The cistern, which was used as a workshop for a period, was filled with rain water and then buried in the dark again. It is rumored that adventurous travelers, who came to Istanbul in the 19th century, toured by boat in the light of a kerosene lamp. Of course, some locals who realized this curiosity of foreigners earned money from this business by organizing tours with their boats.
Transforming the Basilica Cistern into a museum as we know it today dates back only 50 years. Bedrettin Dalan, who served as mayor in Istanbul in the 1980s, cleaned the centuries-old dirty water and mud in the cistern and turned it into a museum.
Medusa Sculptures found during the cleaning works created a great excitement in the world of history and archeology. Two Medusa heads in Basilica are still the most remarkable and mysterious objects of the museum.
2. Cistern of Philoxenos
Cistern of Philoxenos is located very close to the Hippodrome of Constantinople. The cistern, built in the 5th century, stood beneath a Roman structure (Palace of Antiochos) located in this area. The cistern, which is older than the Basilica Cistern, is known today as Binbirdirek, which means 1001 columns.
Justinian, who built the Basilica Cistern, also repaired and strengthened the Cistern of Philoxenos. Cistern of Philoxenos is smaller than the Basilica Cistern, which covers an area of 9800 square meters and is supported by 336 columns. Whereas Cistern of Philoxenos covers approximately 3640 square meters in size and has 224 columns.
The Cistern of Philoxenos, which is in a very good condition today, is unfortunately not open to visitors. Although rarely, it hosts some events.
3. Theodosius Cistern
Theodosius Cistern, built by Emperor Theodosius II, is a 1600-year-old building. Theodosius, an Eastern Roman emperor who ruled in the 4th century, made a significant contribution to Constantinople.
For example, Walls of Constantinople and Theodosian Hagia Sophia were also built during the reign of Theodosius. To give additional information, Hagia Sophia, the most important historical monument of Istanbul, was rebuilt three times. The first was made by Constantius II, the son of Constantine the Great, the second by Theodosius II, and the last by Justinian I, which we mentioned in the upper lines.
The construction of Theodosius Cistern took approximately 15 years between 428 and 443. As the Great Palace and its surroundings were the administrative center of the capital during the Roman and Byzantine periods, a special effort was made to supply water to this area.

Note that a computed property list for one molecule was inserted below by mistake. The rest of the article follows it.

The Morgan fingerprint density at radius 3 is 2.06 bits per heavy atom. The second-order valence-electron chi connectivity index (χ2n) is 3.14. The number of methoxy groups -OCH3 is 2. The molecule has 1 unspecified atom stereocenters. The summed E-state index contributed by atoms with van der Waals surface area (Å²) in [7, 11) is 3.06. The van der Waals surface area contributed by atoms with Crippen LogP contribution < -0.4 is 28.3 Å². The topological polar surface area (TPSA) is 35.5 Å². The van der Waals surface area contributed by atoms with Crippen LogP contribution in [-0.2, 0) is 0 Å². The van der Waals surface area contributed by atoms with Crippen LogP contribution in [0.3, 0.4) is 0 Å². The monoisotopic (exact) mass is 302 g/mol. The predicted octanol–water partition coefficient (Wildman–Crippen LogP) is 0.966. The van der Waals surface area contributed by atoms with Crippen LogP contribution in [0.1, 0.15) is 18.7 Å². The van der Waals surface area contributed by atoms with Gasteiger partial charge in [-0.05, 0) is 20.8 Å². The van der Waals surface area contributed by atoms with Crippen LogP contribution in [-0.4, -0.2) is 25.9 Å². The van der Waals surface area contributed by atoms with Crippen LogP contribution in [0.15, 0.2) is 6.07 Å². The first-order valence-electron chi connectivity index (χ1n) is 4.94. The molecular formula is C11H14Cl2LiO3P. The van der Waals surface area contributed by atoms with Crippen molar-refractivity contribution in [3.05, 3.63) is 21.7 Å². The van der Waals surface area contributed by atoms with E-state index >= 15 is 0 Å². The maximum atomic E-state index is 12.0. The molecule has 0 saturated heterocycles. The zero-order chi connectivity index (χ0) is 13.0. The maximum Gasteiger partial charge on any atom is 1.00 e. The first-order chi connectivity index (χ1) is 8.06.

The biggest cisterns that provided water to important buildings such as the Great Palace, the Hippodrome and the Hagia Sophia were the cisterns we mentioned in this article so far.
4. Nakilbent Cistern
Nakilbent Cistern, like many cisterns in Istanbul, had been abandoned and found by chance again. The cistern, whose real name is unknown, got its name from Nakilbent Street.
Nakkas Carpet Store, which was opened in the area in the early 2000s, found this precious historical artifact and turned it into a museum during the construction of the building.
You can find a lot of information about the history of the Hippodrome, where chariot races were held in Constantinople, in the small-scale exhibition inside the Nakilbent Cistern. Hippodrome, which has an important place among the Byzantine Sites in Istanbul, was the biggest entertainment area of the city for centuries. The Hippodrome was hosting the tough chariot races between the Blues and the Greens.
Today, only a few columns remain from Hippodrome, a stadium where tens of thousands of people gathered. For this reason, most travelers do not know what this square really is. If you visit the exhibition in Nakilbent Cistern, you can strengthen your knowledge about Hippodrome.
5. Cistern of Aetius
Cistern of Aetius was an important part of the water system of Constantinople, which had a rather complex structure. Unlike other cisterns mentioned in the article, Cistern of Aetius was an open water reservoir. Cistern of Aetius, which was built in the 5th century like the Theodoius Cistern mentioned above, was built by one of the governors of Theodosius II period, Aetius.
The cistern, which lost its importance in the Ottoman period, was turned into the stadium of a football team during the Republican period. While going from Fatih to Edirnekapi, you can see this stadium on the right. It is also very close to some other Byzantine monuments in Istanbul such as Kariye Museum and the Palace of the Porphyrogenitus.
Byzantine Cisterns in Istanbul by Serhat Engul